January 28, 2005

Archbishop tells new archabbot to make prayer the heart of his ministry

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By Sean Gallagher

SAINT MEINRAD -- On Jan. 21, the feast of St. Meinrad, Archbishop Daniel M. Buechlein, during a festive Mass celebrated in the Archabbey Church of Our Lady of Einseideln, solemnly blessed Benedictine Archabbot Justin DuVall, who was elected the ninth abbot and sixth archabbot of Saint Meinrad Archabbey on Dec. 31.

During the liturgy, following the proclamation of the Gospel, Archbishop Buechlein and the acclamation of the congregation confirmed the election. Archbishop Buechlein then questioned the new monastic leader regarding his willingness to take on the responsibilities of abbot and then gave him instructions in the form of a homily.

A litany of the saints was prayed for Archabbot Justin as he lay prostrate in the center of the monastic choir stalls. Following this, he received from Archbishop Buechlein the solemn blessing of the Church as well as various insignia of his office: the Rule of St. Benedict, a miter, crosier and ring.

Archabbot Justin then received the sign of peace from Archbishop Buechlein, other visiting bishops and abbots, and the monks of Saint Meinrad.

Four abbots were present for the liturgy along with Archbishop Thomas C. Kelley, of Louisville, Bishop Gerald A. Gettelfinger, of Evansville, Bishop John J. McRaith, of Owensboro, Ky., and Bishop Eward J. Slattery, of Tulsa, Okla.

In his instruction to Archabbot Justin, Archbishop Buechlein, who was a monk of Saint Meinrad until being appointed bishop of Memphis, Tenn. in 1987, made a connection between St. Benedict’s teaching that in the monastery the abbot holds the place of Christ and the current Year of the Eucharist.

“Father Abbot, serving the brethren and the primacy of the Eucharist are intimately connected,” he said. “Just as the ministry and teaching of Jesus revealed the loving kindness of God our Father, so the word and example of the abbot is to reveal to his monks the justice, mercy and goodness of our Father in heaven. The motto you chose for your coat of arms sums it up, ‘Grace, mercy, peace.’ ”

Speaking from his own experience as archbishop and echoing his frequent emphasis on the primacy of prayer, Archbishop Buechlein told the new monastic leader that prayer should rank first among his pastoral responsibilities.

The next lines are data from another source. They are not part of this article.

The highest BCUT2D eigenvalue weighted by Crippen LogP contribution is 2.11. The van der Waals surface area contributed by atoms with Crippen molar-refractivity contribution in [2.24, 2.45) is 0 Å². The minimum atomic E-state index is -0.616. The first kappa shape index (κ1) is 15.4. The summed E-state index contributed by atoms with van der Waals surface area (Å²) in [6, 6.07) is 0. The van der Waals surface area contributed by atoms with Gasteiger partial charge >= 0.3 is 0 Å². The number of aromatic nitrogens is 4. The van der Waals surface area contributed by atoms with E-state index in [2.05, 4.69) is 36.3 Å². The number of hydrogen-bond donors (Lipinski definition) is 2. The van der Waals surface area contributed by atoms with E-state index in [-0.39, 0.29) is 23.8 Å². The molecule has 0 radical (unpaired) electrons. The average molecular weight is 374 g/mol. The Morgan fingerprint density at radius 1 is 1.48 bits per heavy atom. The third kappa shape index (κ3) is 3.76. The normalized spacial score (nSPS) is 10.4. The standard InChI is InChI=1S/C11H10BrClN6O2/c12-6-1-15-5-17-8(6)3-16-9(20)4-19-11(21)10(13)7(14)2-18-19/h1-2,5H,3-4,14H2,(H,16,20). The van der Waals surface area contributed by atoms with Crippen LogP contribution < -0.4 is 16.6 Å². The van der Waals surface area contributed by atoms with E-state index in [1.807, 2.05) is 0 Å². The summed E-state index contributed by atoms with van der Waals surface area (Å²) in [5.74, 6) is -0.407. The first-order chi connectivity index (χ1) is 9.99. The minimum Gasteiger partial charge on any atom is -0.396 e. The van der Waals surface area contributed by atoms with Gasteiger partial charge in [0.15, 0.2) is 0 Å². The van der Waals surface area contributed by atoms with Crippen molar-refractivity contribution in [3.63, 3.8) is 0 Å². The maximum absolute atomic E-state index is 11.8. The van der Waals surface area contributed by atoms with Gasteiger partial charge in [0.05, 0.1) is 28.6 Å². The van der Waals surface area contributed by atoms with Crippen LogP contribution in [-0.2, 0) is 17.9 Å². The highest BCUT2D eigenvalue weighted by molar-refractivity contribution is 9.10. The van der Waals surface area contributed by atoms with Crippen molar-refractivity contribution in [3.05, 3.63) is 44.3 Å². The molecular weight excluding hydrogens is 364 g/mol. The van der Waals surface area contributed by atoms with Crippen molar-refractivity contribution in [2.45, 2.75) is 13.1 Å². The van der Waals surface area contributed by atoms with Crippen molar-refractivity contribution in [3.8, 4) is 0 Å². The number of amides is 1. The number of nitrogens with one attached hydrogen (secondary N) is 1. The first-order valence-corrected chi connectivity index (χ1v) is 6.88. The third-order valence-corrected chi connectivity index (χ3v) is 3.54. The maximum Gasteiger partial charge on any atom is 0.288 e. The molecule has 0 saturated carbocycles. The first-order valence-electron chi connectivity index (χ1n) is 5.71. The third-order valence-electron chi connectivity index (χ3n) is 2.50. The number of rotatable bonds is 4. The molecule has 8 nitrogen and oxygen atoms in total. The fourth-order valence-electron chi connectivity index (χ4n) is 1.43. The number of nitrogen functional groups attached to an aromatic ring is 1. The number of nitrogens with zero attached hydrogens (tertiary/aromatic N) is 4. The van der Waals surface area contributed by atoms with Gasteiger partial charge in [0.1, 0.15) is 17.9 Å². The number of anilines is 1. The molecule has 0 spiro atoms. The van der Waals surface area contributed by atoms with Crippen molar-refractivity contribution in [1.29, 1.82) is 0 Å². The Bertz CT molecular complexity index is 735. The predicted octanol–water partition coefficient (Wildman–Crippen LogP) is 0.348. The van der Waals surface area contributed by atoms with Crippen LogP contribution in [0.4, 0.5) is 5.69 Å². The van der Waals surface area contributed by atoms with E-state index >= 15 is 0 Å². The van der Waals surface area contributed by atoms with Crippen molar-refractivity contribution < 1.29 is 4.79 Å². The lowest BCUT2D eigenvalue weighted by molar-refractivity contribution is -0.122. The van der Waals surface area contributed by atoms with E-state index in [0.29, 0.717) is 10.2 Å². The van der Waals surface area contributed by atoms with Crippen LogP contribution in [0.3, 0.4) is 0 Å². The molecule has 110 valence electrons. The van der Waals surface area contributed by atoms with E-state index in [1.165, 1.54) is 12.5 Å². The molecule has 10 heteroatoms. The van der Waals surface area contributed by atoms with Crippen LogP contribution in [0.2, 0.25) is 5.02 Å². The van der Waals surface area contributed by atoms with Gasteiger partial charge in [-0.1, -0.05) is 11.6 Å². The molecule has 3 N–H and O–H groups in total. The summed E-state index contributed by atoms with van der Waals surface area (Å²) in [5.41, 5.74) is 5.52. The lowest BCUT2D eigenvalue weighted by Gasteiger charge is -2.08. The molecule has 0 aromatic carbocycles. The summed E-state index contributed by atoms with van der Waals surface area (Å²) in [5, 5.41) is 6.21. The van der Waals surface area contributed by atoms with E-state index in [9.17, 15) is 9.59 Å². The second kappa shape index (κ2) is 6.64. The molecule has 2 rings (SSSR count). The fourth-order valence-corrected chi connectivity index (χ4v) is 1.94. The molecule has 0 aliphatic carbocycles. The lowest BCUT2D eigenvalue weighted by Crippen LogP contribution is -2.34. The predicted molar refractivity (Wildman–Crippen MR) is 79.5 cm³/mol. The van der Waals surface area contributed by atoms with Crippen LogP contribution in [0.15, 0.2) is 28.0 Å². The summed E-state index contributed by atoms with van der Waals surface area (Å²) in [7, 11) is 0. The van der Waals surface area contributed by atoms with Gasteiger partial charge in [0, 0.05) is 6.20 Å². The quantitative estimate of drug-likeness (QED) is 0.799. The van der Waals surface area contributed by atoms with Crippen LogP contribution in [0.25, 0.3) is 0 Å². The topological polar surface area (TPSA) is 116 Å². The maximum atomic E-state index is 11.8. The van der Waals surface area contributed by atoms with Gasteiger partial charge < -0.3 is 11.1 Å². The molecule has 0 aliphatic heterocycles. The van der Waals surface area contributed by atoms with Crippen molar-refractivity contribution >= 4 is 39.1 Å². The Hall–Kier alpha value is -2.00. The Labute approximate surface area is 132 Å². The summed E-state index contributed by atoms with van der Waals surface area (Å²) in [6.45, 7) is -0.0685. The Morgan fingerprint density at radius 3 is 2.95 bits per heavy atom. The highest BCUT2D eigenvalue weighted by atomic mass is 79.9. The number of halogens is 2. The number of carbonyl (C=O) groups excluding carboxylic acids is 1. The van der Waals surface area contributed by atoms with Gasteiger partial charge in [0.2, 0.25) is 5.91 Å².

“Father Abbot, you are respected as a serene and prayerful monk,” he said. “If you are to take the place of Christ in this community, I cannot imagine anything more important than you be a man of prayer.

“I believe its true to say that, like the first ministry of a bishop, your first ministry to this community, as abbot, is to be a man of prayer both in the community, with the community and also alone.”

Acknowledging that Archabbot Justin’s election, coming at the end of the Saint Meinrad’s sesquicentennial, marks a new beginning for the monastery, Archbishop Buechlein later reminded the monastic community that the future of their new leader and their common life will in large part be controlled by themselves.

“Whether or not Archabbot Justin can become a good abbot depends a lot on you,” he said. “Whether or not this wonderful monastery continues to be a house of God depends on whether or not the abbot can take his rightful place as the one who presides and speaks in the place of Christ.”

Finally, Archbishop Buechlein noted that Archabbot Justin’s solemn blessing was a celebration of the entire Church, not simply of the monks who elected him.

“In this liturgy the whole Church prays for you, Father Abbot, and for you, the monks of Saint Meinrad,” he said. “We need your witness more than ever before.”

In remarks just before the conclusion of the liturgy, Archabbot Justin, echoing the words of St. Benedict, reflected upon this witness that he and his monks are charged by their vows to provide the faithful.

“The power and love of Christ transforms every aspect of the day-to-day life of the monastery,” he said, “so that abbot and monks alike may prefer nothing whatever to Christ.

“What is true for the monastery is true for the whole Church as well. And that is why the Church comes together for this occasion. It recognizes in the monastic life an image of the holiness to which every Christian is called. When we monks live as we have promised, then we offer the Church the conviction that Christ has truly redeemed us.”

Thus mindful of his place and the place of his monastic community in the wider Church, Archabbot Justin brought his remarks to a close with the recognition that the liturgy in which he received the Church’s solemn blessing ultimately does not put a spotlight only on himself.

“This day belongs to no one person alone,” he said. “It is a day of celebration for the Church, which loves Christ her Lord and longs for the day of his blessed appearing.

“He alone puts us in our best light. Therefore let us prefer nothing whatever to Christ and may he bring us all alike to everlasting life. Amen.” †


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